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  1. 1. Ex Mex
  2. 2. The Humanitarian Costs of the Immigration Debate <ul><li>As the immigration debate grows increasingly polarized, people tend to talk past each other, forgetting the humanitarian costs, who focused on the human side of the issue. Mexicans residing near Tampa are departing in record numbers. In the past year, the Florida legislature has proposed six restrictive bills pertaining to migrants or immigrations. One law, permits public employs to pass information about their colleagues to the Immigration and Customs Enforcement agency. Noted that undocumented immigrants constitute the fastest-growing prison population across the United States. Such practices drive immigrants underground. </li></ul>
  3. 3. U.S. Elections and the Future of Immigration Reform <ul><li>Panelists voiced little hope for substantive change on U.S. immigration policy before the new U.S. president-elect takes office in 2009. Highlighting the political complexity and leadership risk on the issue, panelists noted that President George W. Bush won the 2004 U.S. presidential election with 49 percent of the Hispanic vote. Yet he failed to build the necessary national consensus to pass immigration reform in June 2007, despite leading bipartisan and White House support for the legislation. The US election stated that both Republican and Democratic candidates would have to answer the question of whether and how to provide a track to citizenship. However, the present debate is so expansive, varied, and pitched that developing a middle position remains a challenge, noted Sabatini. Still, as Castañeda suggests in his new book, building a political consensus is a necessary and key task for policy leaders. </li></ul>
  4. 4. Mexico’s Role in the U.S. Immigration Debate <ul><li>The issue of immigration policy in the United States requires a stronger and more clearly articulated position from the Mexican government, said Castañeda. There are two schools of thought about Mexico’s role, he suggested during the panel. The first, prevailing view that immigration is a U.S. domestic policy issue has begun encountering challenges, he said. The second view is that President Felipe Calderón should be more engaged in assisting Mexicans living abroad. Subscribing to the second school of thought, Castañeda said Calderón could expand consular services and diplomatically press the U.S. Government on the issue by treating immigration as a regional, as well as domestic, concern. Castañeda underscored the need for U.S.-Mexican cooperation on the matter by noting that, at several points during the past century, 10 percent of the Mexican population has resided in the United States. </li></ul>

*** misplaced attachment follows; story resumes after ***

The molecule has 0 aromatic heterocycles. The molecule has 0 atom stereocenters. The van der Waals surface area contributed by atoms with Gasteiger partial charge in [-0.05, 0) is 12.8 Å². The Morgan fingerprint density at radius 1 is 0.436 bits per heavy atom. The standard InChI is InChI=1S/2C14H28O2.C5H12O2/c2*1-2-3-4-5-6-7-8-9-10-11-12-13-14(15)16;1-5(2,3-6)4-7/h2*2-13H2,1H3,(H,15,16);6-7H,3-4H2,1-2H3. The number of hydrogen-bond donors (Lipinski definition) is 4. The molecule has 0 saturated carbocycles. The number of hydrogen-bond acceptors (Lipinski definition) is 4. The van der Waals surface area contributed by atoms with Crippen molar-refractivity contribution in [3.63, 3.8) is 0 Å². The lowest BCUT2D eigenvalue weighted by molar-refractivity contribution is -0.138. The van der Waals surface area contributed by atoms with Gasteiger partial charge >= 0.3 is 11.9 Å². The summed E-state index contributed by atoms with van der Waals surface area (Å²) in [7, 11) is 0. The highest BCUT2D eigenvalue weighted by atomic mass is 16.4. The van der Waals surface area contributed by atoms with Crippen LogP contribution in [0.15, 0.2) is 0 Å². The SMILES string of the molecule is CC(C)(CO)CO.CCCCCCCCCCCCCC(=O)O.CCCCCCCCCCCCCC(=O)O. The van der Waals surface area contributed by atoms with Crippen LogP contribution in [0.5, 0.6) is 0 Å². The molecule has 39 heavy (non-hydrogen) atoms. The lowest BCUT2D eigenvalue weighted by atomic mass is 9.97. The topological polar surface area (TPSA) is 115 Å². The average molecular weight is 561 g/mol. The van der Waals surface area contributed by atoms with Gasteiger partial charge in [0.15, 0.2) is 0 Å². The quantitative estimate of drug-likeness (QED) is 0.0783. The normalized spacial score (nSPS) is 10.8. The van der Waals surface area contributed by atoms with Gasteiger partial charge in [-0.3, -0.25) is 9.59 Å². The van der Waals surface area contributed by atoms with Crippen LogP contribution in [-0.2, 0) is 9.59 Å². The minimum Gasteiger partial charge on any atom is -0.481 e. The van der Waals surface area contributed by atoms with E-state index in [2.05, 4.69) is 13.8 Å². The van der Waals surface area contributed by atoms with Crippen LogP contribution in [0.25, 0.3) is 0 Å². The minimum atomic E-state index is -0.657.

5. 5. Immigrant rights <ul><li>In support of immigrant rights in May 2006 there is one thing that has become clear, there is no domestic issue in the United States today that sparks as much public debate or is as politicized as immigration reform. The focus is all on the Mexican immigrants. Those illegal immigrants do not have the rights to come into the US but they still do for there own good to reform in the US. These debates occur to weather to or not strike down upon the,. All in all these immigrants had a purpose and the right to come in the country to make them selves from nothing to something and make the world a better place. The rights are important and should be different than the people that are living. That’s why we have the immigrant rights. </li></ul>

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